Professor Amina Memon
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Bio: Amina Memon is a highly skilled researcher and teacher with 25 years of expertise in the field of Applied Cognitive and Social Psychology. Her specialist areas are eyewitness testimony, investigative interviewing and biases in decision-making. A distinctive flavor of her work has been her close working relationship with policy makers and practitioners in the field of policing, social work and the law. Her work on the Cognitive Interview has had a major impact both nationally and internationally on the way in which police gather information from witnesses. She has made significant contributions to the development and assessment of video identification parades, now being used in over 30 police forces across the UK.
Prof Memon’s applied research is aimed at identifying methods for improving justice for victims and witnesses. Current research projects including work on eyewitness identification, restorative justice, the reliability and credibility of evidence from vulnerable groups, best practice in questioning child witnesses and the reliability of evidence from older adult witnesses.
Prof Memon is a Fellow of the British Psychological Society, the Royal Society of Arts and the Association for Psychological Science. She recently completed a Masters degree in Human Rights at Birkbeck College, University of London. She is a Trustee for the Centre for the Study of Emotion and the Law (CSEL) and on the board of Asylum Aid. She volunteers at Fair Trials International and Reprieve. She is part of the Inspiring the future mentoring scheme, the Women’s Action Network (Amnesty International) and an events organiser for the British Science Association.
Prof Memon has been successful in obtaining research funds from charities and public funding bodies and has collaborated with scientists across the globe. In addition to her academic work, she devotes time to the transfer of knowledge. She has written over 100 scientific papers including reports and articles directed at specific groups (e.g. lawyers, members of the public). She has received media coverage and her expert opinion has been sought on numerous civil (family court) and criminal cases in Scotland and England. She has been contributing to professional development and training of the judiciary in Scotland since 2002 and is an expert in investigative interviewing.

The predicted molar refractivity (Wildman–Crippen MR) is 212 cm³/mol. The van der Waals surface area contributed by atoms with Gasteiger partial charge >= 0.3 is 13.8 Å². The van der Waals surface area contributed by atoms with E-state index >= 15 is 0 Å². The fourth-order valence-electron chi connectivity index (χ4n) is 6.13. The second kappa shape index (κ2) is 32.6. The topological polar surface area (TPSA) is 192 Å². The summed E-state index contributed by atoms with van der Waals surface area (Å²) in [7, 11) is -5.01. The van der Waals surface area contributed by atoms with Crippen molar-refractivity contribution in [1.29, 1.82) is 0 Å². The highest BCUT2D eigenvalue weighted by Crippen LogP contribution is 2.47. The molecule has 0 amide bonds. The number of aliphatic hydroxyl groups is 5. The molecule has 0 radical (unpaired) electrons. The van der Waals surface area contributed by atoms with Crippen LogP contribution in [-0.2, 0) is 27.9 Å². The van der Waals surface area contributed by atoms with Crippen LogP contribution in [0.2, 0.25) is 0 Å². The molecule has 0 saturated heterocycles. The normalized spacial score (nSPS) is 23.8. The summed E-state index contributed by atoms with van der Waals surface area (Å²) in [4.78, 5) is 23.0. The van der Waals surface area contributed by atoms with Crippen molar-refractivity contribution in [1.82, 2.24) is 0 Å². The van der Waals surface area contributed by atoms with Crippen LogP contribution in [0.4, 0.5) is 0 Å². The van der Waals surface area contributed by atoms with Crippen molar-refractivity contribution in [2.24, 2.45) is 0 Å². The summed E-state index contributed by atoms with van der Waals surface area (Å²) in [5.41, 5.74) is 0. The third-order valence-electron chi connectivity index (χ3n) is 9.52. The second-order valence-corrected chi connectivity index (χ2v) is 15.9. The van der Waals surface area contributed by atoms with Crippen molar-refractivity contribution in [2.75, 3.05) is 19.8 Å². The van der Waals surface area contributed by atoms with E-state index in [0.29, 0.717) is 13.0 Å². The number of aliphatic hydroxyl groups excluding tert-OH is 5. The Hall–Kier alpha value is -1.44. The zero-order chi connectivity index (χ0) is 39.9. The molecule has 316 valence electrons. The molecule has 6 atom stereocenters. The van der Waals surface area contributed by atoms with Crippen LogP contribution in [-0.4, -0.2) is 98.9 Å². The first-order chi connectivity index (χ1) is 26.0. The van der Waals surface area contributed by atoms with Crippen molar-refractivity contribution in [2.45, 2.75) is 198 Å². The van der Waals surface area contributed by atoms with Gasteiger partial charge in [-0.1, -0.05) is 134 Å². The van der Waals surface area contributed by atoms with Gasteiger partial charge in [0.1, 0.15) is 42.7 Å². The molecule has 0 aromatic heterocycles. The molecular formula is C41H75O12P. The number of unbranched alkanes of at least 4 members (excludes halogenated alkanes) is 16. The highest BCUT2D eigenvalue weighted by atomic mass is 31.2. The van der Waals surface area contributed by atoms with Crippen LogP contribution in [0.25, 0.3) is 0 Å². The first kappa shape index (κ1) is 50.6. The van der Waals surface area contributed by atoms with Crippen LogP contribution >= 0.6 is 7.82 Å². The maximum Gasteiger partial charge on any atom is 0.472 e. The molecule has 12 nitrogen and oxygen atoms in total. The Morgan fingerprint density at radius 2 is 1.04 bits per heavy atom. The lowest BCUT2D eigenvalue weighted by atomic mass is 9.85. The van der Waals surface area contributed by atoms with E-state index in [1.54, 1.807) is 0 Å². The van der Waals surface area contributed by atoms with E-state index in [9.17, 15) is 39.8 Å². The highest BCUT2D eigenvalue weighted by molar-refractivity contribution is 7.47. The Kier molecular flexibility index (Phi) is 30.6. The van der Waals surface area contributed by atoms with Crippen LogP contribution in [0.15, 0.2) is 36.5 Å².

Dr. Laura Mickes is a Senior Lecturer at Royal Holloway, University of London and a Visiting Scholar at the University of California, San Diego. Her research program is largely concerned with signal detection and dual process theories of recognition memory (basic research), and has extended this work to applications of eyewitness memory (applied research). She is a Co-Principal Investigator for a National Science Foundation grant to develop a signal detection model of eyewitness memory. Her work in this domain recently won her a 2013 APA New Investigator Award.
Other research interests include: Mechanisms of memory for social information; gender stereotypes on humor production; and replicability of menstrual cycle shift effects on attitudes and preferences.
Her Google Scholar page is available here.
Dr Rosie Meek is a chartered psychologist and Head of Criminology and Sociology at Royal Holloway University of London. She carries out research in criminal justice settings, with a particular focus on prisons, prison staff, and prisoners. She completed her doctorate at the University of Sussex and has held academic positions at the Universities of Southampton and Teesside. She holds honorary appointments at John Jay College of Criminal Justice New York, and the Institute of Criminology at Cambridge University, and is a Fulbright Distinguished Scholar (University of California, San Diego).
A list of her publications can be found here.